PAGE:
The current evidence is hardly enough to prove that there has been an official change in IRS policy toward pro-Israel groups, but the letter produced by Z Street shows that the case definitely deserves further inquiry. There is precedent for the IRS denying tax-exempt status to groups that clash with the government’s official policy — the Bob Jones University case is the most prominent example. But while the Obama administration has certainly taken an unfriendly stance toward Israel, this position could hardly be characterized as “official” government policy.

Ron Radosh at Pajamas Media also argues that this issue warrants a public investigation and suggests that this might be the task for a Republican-chaired House Oversight Committee: “What must now be publicly investigated — more work, perhaps, for Rep. Darrell Issa,  likely the new chairman of the House Oversight and Government Reform Committee — is, as Z Street put it, whether or not the IRS is  ‘improperly considering the political viewpoint of applicants’ and engaging in ‘clear viewpoint discrimination.’”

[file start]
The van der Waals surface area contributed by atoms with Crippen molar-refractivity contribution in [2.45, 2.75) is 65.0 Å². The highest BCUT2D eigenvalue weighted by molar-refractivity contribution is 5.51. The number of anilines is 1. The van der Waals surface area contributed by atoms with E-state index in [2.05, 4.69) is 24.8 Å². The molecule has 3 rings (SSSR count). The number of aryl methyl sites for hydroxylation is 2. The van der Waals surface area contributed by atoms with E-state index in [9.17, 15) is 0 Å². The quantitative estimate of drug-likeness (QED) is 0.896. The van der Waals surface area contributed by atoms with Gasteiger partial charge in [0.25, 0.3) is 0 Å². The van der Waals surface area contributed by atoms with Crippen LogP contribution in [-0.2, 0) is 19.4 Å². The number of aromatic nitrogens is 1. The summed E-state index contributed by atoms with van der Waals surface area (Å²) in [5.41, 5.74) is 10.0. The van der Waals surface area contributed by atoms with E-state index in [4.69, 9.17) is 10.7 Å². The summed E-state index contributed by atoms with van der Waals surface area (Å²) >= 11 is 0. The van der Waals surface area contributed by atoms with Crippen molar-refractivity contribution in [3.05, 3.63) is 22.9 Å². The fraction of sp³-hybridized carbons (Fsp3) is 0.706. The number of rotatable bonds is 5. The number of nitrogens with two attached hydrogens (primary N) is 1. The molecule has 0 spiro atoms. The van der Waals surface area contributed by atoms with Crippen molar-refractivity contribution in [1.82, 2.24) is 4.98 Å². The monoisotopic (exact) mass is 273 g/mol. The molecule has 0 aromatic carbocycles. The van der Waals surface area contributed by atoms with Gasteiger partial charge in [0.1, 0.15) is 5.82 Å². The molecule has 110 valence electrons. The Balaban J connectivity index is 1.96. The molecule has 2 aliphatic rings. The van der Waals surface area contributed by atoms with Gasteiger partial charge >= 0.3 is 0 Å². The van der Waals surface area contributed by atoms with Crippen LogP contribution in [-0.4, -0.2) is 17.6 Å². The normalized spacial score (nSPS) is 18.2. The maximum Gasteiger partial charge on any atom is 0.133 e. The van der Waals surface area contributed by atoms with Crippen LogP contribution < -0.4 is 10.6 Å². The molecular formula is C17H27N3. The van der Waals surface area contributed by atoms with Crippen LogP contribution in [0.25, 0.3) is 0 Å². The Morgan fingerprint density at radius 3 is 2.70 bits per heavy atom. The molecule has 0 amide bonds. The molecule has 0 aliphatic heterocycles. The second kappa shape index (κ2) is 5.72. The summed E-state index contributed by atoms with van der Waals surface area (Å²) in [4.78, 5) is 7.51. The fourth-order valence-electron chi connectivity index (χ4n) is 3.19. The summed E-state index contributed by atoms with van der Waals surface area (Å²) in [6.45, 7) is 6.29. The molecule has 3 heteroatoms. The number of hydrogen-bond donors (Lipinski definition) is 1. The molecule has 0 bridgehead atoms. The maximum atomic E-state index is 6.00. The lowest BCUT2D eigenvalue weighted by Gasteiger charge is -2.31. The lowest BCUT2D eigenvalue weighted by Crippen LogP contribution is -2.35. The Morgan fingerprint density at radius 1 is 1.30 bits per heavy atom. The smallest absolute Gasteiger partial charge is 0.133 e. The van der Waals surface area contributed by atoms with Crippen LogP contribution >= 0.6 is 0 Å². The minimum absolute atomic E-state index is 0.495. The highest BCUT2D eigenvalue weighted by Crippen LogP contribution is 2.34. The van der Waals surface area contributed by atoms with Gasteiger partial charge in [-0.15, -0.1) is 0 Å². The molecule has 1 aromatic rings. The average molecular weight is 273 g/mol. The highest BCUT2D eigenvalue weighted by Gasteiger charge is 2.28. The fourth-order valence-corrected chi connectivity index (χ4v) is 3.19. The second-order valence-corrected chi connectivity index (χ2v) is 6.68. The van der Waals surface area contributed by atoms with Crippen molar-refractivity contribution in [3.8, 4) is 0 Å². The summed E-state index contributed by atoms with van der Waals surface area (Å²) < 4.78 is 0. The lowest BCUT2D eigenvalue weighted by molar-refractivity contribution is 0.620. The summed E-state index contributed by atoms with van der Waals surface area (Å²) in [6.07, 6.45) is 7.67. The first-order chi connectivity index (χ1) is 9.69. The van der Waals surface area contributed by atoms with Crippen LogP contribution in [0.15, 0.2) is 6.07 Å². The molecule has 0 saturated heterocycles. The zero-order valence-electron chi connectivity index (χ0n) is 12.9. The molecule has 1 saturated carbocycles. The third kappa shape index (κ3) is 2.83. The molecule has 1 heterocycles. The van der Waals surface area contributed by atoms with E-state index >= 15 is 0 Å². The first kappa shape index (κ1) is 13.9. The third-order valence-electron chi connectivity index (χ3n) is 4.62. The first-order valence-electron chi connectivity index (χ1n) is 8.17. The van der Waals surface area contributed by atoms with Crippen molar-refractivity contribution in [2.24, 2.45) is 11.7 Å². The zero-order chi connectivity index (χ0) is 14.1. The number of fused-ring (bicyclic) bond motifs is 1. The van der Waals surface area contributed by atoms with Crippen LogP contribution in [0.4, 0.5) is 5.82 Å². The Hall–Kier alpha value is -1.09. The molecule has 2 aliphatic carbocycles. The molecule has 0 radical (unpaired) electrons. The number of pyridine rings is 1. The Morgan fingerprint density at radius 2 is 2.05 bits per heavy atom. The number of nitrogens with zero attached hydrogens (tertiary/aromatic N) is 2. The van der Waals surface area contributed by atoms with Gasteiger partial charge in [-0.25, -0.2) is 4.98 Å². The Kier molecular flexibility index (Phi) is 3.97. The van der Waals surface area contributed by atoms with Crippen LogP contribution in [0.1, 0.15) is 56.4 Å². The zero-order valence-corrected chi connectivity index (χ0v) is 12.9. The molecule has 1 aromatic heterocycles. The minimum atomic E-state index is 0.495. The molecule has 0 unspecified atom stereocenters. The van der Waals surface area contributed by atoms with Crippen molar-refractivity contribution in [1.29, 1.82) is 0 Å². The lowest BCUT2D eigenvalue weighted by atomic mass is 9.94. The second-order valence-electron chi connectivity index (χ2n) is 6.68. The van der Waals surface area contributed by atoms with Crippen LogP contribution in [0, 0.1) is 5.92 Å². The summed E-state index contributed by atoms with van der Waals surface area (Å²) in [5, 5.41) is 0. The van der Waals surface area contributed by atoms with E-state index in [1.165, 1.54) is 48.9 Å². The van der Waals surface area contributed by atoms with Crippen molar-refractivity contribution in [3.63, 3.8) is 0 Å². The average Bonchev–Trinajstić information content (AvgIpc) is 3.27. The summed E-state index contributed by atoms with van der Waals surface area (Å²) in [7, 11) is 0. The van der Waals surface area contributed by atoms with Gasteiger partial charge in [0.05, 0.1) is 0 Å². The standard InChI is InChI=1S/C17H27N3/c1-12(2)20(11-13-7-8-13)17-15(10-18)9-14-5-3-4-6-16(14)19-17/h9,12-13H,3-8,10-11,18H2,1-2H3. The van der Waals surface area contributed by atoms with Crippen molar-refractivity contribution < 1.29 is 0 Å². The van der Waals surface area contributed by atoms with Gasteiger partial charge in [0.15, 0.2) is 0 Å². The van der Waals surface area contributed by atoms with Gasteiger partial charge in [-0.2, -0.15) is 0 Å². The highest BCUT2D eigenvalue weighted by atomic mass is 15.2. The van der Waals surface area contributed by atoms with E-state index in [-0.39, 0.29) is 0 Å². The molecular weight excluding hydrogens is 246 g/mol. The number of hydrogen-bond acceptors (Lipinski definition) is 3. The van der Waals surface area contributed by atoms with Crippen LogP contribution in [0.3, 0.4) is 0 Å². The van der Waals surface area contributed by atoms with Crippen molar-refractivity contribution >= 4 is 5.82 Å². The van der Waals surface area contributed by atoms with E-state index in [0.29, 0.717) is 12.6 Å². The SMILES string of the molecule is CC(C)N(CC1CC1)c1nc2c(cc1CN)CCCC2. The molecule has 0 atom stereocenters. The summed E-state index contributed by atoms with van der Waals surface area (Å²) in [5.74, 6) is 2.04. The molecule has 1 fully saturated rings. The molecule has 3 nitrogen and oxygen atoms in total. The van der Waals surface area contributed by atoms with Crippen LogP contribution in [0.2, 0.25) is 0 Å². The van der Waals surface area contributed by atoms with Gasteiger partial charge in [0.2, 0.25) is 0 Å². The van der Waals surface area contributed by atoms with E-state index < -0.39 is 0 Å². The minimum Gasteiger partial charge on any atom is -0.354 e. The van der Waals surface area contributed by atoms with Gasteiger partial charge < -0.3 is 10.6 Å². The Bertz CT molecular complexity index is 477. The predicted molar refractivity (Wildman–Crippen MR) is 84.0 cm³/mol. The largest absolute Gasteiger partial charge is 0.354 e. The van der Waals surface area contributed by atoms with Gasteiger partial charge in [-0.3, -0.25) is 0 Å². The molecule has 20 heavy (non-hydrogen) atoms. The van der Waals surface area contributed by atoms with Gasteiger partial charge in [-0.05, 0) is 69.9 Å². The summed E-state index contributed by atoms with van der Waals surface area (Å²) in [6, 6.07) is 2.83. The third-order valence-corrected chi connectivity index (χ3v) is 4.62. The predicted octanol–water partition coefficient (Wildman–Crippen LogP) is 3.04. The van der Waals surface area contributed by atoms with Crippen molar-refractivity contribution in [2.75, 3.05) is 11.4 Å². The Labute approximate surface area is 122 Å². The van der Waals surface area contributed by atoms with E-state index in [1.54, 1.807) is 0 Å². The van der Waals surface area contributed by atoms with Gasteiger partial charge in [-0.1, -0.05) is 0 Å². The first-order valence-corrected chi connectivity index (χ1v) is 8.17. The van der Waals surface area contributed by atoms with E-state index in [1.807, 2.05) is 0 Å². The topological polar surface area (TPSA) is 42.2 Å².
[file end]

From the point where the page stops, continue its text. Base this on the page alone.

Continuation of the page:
We know that the Obama administration has been far from friendly to Israel — but is this sentiment now influencing policy at the IRS?

The Jewish group Z Street, which claims that its request for tax-exempt status was delayed by the IRS because of its support Israel, has been engulfed in a legal battle with the government agency for months. The case heated up last week after the organization introduced a letter that appeared to show an IRS agent giving unusual scrutiny to another Jewish group that had also applied for 501(c)3 status. Among the questions asked by the agent: “Does your organization support the existence of the land of Israel?”

Z Street said that this is further evidence that the IRS has started targeting pro-Israel groups. Ben Smith at Politico has the details of the letter: